UK and US agree partnership to fight future pandemics
A landmark partnership has been agreed by the UK Health Security Agency and US Centers for Disease Control and Prevention to strengthen the global response to future pandemics.
By bolstering disease surveillance, as well as genomic and variant sequencing capacity worldwide, this partnership will accelerate the recovery from COVID-19 around the world and establish an early warning system to detect diseases – which in turn will help low and middle-income countries that do not yet have the same capabilities.
This commitment to prevent the spread of deadly pandemics comes as the leaders of the G7 meet this week to redouble efforts to defeat COVID-19 and build back better from it. Through the UK–US partnership, we will work with global partners including the World Health Organization (WHO) and philanthropic funders, like the Bill and Melinda Gates Foundation, to develop global capacity for rapid genomic sequencing. This international approach to future pandemics builds on the Prime Minister’s recent launch of a new ‘Global Pandemic Radar’ to identify emerging COVID-19 variants and track new diseases around the world.
As part of the partnership agreed by the two allies, a brand new pathogen surveillance network will help saves lives and protect health systems by spotting diseases before they spread, while also helping enable accelerated development of vaccines, treatments and tests.
To build on the UK’s global leadership role in health protection, a new Centre for Pandemic Preparedness (CPP) will be established as part of UKHSA. The CPP is set to become a world-leading hub for all aspects of pandemic preparedness, starting with genomic surveillance of human and animal infections in collaboration with a range of scientific and academic partners, that can be shared around the world.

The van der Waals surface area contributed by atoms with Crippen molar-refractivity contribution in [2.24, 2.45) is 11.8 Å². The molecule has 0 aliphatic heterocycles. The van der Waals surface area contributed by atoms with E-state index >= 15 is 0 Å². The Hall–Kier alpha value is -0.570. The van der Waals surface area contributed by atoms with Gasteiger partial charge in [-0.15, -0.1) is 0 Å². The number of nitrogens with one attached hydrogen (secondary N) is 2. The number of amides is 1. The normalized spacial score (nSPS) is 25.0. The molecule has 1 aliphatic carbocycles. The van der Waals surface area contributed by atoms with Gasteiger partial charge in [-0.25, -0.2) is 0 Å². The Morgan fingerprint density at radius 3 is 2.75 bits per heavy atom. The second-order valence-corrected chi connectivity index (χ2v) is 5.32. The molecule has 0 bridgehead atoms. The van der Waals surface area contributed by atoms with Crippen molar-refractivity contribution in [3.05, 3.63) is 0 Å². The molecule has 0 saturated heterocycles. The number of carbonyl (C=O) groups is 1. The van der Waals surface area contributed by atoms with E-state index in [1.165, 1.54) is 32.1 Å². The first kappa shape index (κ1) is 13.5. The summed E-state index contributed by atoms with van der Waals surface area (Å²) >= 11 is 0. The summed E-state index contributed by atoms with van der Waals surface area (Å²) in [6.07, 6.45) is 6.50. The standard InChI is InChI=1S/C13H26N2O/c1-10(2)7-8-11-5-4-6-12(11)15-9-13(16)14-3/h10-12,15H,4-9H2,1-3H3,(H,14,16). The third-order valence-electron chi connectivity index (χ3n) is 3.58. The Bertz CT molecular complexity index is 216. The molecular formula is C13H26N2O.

Heath and Social Care Secretary Matt Hancock said: "Our brilliant scientists have led the world in sequencing COVID-19 and played a pivotal role as disease detectives who are able to rapidly identify variants. To send this virus into retreat and stop the advances of future diseases, it is vital the whole world has access to the UK and US’s sophisticated surveillance and sequencing technologies.
"Through this new landmark partnership with our closest ally, we are sharing our expertise with the world, so together we can unite and take action to prevent the spread of future pandemics to keep people safe everywhere."
The launch follows the UK-hosted G7 Health Ministers’ Meeting last week where major democracies agreed a new international approach to combat future health threats by working together to identify early warning signs from animals and the environment.
Included in the partnership is a joint commitment to advance clinical trials for vaccines, therapeutics and diagnostics for infectious disease threats, which will drive forward the principles agreed by the G7.